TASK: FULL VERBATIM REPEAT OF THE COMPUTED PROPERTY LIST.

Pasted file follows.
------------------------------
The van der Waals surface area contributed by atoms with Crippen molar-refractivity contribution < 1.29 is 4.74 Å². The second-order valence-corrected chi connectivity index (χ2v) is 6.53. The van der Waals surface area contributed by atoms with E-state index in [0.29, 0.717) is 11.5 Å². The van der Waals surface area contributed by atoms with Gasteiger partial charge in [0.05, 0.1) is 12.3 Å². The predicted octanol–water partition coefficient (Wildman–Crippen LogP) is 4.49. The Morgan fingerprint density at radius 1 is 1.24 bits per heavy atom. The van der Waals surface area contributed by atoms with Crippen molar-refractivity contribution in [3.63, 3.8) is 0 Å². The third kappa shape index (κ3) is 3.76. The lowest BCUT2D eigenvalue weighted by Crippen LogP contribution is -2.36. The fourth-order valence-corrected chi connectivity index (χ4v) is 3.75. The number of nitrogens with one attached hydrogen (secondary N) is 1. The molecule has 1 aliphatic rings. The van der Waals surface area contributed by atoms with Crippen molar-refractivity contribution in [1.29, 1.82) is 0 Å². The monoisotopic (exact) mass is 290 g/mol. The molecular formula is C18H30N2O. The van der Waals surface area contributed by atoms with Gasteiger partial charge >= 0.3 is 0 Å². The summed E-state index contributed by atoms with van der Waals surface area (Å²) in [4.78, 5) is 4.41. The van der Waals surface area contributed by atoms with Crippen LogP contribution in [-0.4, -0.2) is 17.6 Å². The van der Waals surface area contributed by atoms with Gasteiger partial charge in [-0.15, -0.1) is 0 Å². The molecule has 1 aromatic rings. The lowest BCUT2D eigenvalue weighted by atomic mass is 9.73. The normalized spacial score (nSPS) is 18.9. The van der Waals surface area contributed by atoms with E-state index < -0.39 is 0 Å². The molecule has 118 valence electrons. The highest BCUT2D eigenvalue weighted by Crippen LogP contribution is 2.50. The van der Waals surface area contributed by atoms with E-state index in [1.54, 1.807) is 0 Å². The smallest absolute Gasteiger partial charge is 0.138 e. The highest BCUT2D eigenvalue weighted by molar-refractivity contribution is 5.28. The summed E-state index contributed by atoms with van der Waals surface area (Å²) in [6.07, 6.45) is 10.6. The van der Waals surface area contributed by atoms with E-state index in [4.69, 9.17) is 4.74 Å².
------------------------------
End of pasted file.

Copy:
The van der Waals surface area contributed by atoms with Crippen molar-refractivity contribution < 1.29 is 4.74 Å². The second-order valence-corrected chi connectivity index (χ2v) is 6.53. The van der Waals surface area contributed by atoms with E-state index in [0.29, 0.717) is 11.5 Å². The van der Waals surface area contributed by atoms with Gasteiger partial charge in [0.05, 0.1) is 12.3 Å². The predicted octanol–water partition coefficient (Wildman–Crippen LogP) is 4.49. The Morgan fingerprint density at radius 1 is 1.24 bits per heavy atom. The van der Waals surface area contributed by atoms with Crippen molar-refractivity contribution in [3.63, 3.8) is 0 Å². The third kappa shape index (κ3) is 3.76. The lowest BCUT2D eigenvalue weighted by Crippen LogP contribution is -2.36. The fourth-order valence-corrected chi connectivity index (χ4v) is 3.75. The number of nitrogens with one attached hydrogen (secondary N) is 1. The molecule has 1 aliphatic rings. The van der Waals surface area contributed by atoms with Crippen molar-refractivity contribution in [1.29, 1.82) is 0 Å². The monoisotopic (exact) mass is 290 g/mol. The molecular formula is C18H30N2O. The van der Waals surface area contributed by atoms with Gasteiger partial charge >= 0.3 is 0 Å². The summed E-state index contributed by atoms with van der Waals surface area (Å²) in [4.78, 5) is 4.41. The van der Waals surface area contributed by atoms with Crippen LogP contribution in [-0.4, -0.2) is 17.6 Å². The van der Waals surface area contributed by atoms with Gasteiger partial charge in [-0.15, -0.1) is 0 Å². The molecule has 1 aromatic rings. The lowest BCUT2D eigenvalue weighted by atomic mass is 9.73. The normalized spacial score (nSPS) is 18.9. The van der Waals surface area contributed by atoms with E-state index < -0.39 is 0 Å². The molecule has 118 valence electrons. The highest BCUT2D eigenvalue weighted by Crippen LogP contribution is 2.50. The van der Waals surface area contributed by atoms with E-state index in [1.54, 1.807) is 0 Å². The smallest absolute Gasteiger partial charge is 0.138 e. The highest BCUT2D eigenvalue weighted by molar-refractivity contribution is 5.28. The summed E-state index contributed by atoms with van der Waals surface area (Å²) in [6.07, 6.45) is 10.6. The van der Waals surface area contributed by atoms with E-state index in [4.69, 9.17) is 4.74 Å².